Being picked on by bullies at school is one thing, but to achieve supreme nerd credentials, try being ridiculed in the press for the way you dress. (BTW Juha, Chris was wearing jeans and a sweatshirt... stay alert mate!) Perhaps I should get an extreme makeover and expense it to Mozilla.
The Auckland Web meetup was a lot of fun. The talk seemed to go down well. After a slow start the audience warmed up and asked some good questions, although none of the tricky ones I was expecting. I hope I didn't seem rude to the person (Cindy?) who asked about CSS styling of scrollbars! ("No, because we have taste!"*) Thanks also to Nigel for being a good sport when I had to make a few remarks about the dominant browser vendor.
The demos went well, although in the run-up before the talk we discovered some interesting issues with Chris' video patch. We really need someone to maintain a set of Firefox/Gecko demos that we can share ... it's quite a bit of work and no doubt there's cool stuff I could have shown that I just didn't know about or have time to pull together.
One thing that was a concern was that it appears Silverlight allows any (untrusted) app to create a full-screen window. This makes a good demo but is very bad news for security: we work hard to ensure that untrusted content is always enclosed in browser chrome, to give a visual clue to the reduced trust level and reduce the chance of spoofing. I think Nigel said Flash 9 allows untrusted full-screen too; if so, this is something we need to look at. Another problem is that there is no visible way to get out of full-screen mode; a "Press Esc to exit full screen mode" cue is displayed briefly during the transition to full-screen, but it would be easy for users to miss or forget that.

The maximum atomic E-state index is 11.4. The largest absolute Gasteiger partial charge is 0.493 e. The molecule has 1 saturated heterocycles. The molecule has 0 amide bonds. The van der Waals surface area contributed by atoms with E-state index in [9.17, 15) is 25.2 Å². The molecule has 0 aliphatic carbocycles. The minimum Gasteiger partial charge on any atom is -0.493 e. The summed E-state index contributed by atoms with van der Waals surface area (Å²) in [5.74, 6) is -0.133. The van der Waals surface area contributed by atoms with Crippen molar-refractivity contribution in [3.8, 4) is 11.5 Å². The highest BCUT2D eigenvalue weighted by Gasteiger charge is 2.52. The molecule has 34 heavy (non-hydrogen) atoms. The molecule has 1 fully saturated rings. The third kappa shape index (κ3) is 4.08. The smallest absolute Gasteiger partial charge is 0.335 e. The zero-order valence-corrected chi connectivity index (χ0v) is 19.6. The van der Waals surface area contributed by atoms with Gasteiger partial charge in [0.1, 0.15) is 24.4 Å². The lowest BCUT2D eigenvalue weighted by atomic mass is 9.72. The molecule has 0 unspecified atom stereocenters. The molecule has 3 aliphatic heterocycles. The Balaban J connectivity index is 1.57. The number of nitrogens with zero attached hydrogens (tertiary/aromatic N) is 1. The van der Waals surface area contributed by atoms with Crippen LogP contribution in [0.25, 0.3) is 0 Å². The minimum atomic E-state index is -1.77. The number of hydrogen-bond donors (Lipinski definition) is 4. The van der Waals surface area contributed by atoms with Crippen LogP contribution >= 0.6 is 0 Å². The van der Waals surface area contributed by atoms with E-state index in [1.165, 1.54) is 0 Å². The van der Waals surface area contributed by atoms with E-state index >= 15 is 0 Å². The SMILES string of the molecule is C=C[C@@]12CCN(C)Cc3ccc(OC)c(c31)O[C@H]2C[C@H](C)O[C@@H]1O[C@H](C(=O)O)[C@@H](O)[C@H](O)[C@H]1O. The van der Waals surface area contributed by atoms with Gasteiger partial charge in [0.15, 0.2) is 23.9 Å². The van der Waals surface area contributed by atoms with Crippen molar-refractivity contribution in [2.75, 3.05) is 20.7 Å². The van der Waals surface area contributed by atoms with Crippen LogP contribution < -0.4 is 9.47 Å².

I'm afraid in the rush to create "compelling experiences" and offer more to application developers, people are glossing over important issues of trust. People keep talking about blurring the boundaries between the desktop and the Web, but a key difference is that generally desktop apps are highly trusted and Web apps have little to no trust. (This is a good thing for Web apps, because a trust decision is a major barrier to use ... although often not high enough!)
One way to look at things is that traditionally desktop apps have had a set of capabilities that Web apps have lacked: rich graphics, offline capability, native-looking user interface, media support. Now we can bring those features to Web apps, that's cool. Likewise there's features that Web apps have had and desktop apps lacked, like zero installed footprint and trivial auto-update, and they're travelling in the other direction. But there's another set of capabilities that desktop apps have, like access to your local file system, your address book, your webcam, and your intranet, that we will never want to give to random Web apps. And although policies for granting some kind of limited access to some Web apps are worth talking about, I suspect that a simple "trusted/not trusted" binary model is about as complex as most people can handle, and maybe too complex already.
* That was a lie actually. Well, we do have taste, but the real reason we've never supported IE-style scrollbar coloring is that a) it was never high enough priority and b) you can't really do that and get the correct platform look using the theme APIs we have access to. As far as I know.
PS, sorry Ulrika, but the Computerworld article A Kiwi sits 'on the edge of tomorrow' at Google infuriates me! This person is naive and condescending ... fortunately unlike the Googlers I know.